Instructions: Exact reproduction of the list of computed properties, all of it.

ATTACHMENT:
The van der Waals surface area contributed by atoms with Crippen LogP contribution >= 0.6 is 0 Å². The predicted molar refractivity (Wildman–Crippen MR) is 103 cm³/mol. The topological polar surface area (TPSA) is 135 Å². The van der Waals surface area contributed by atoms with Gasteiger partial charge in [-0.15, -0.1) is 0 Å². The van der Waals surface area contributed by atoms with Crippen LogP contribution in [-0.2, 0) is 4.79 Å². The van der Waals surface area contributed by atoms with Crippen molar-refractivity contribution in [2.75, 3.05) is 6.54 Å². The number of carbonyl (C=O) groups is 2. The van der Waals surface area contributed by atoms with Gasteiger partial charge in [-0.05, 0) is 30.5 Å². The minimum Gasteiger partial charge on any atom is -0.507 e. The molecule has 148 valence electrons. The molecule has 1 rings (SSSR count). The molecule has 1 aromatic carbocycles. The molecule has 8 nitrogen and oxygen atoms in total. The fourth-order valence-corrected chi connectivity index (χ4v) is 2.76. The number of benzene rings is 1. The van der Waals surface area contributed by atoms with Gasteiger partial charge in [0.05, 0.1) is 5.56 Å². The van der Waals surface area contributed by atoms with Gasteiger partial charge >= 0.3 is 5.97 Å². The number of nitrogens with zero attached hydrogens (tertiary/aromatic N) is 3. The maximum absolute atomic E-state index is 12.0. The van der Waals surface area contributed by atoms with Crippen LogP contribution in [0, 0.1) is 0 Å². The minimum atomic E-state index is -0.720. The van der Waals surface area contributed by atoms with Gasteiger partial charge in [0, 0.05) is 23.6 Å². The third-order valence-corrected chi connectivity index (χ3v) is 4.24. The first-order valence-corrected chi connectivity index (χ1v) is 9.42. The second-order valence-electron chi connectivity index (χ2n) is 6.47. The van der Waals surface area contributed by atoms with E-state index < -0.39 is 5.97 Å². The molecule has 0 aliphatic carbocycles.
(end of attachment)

The van der Waals surface area contributed by atoms with Crippen LogP contribution >= 0.6 is 0 Å². The predicted molar refractivity (Wildman–Crippen MR) is 103 cm³/mol. The topological polar surface area (TPSA) is 135 Å². The van der Waals surface area contributed by atoms with Gasteiger partial charge in [-0.15, -0.1) is 0 Å². The van der Waals surface area contributed by atoms with Crippen LogP contribution in [-0.2, 0) is 4.79 Å². The van der Waals surface area contributed by atoms with Crippen molar-refractivity contribution in [2.75, 3.05) is 6.54 Å². The number of carbonyl (C=O) groups is 2. The van der Waals surface area contributed by atoms with Gasteiger partial charge in [-0.05, 0) is 30.5 Å². The minimum Gasteiger partial charge on any atom is -0.507 e. The molecule has 148 valence electrons. The molecule has 1 rings (SSSR count). The molecule has 1 aromatic carbocycles. The molecule has 8 nitrogen and oxygen atoms in total. The fourth-order valence-corrected chi connectivity index (χ4v) is 2.76. The number of benzene rings is 1. The van der Waals surface area contributed by atoms with Gasteiger partial charge in [0.05, 0.1) is 5.56 Å². The van der Waals surface area contributed by atoms with Gasteiger partial charge >= 0.3 is 5.97 Å². The number of nitrogens with zero attached hydrogens (tertiary/aromatic N) is 3. The maximum absolute atomic E-state index is 12.0. The van der Waals surface area contributed by atoms with Crippen LogP contribution in [0, 0.1) is 0 Å². The minimum atomic E-state index is -0.720. The van der Waals surface area contributed by atoms with Gasteiger partial charge in [0, 0.05) is 23.6 Å². The third-order valence-corrected chi connectivity index (χ3v) is 4.24. The first-order valence-corrected chi connectivity index (χ1v) is 9.42. The second-order valence-electron chi connectivity index (χ2n) is 6.47. The van der Waals surface area contributed by atoms with E-state index < -0.39 is 5.97 Å². The molecule has 0 aliphatic carbocycles.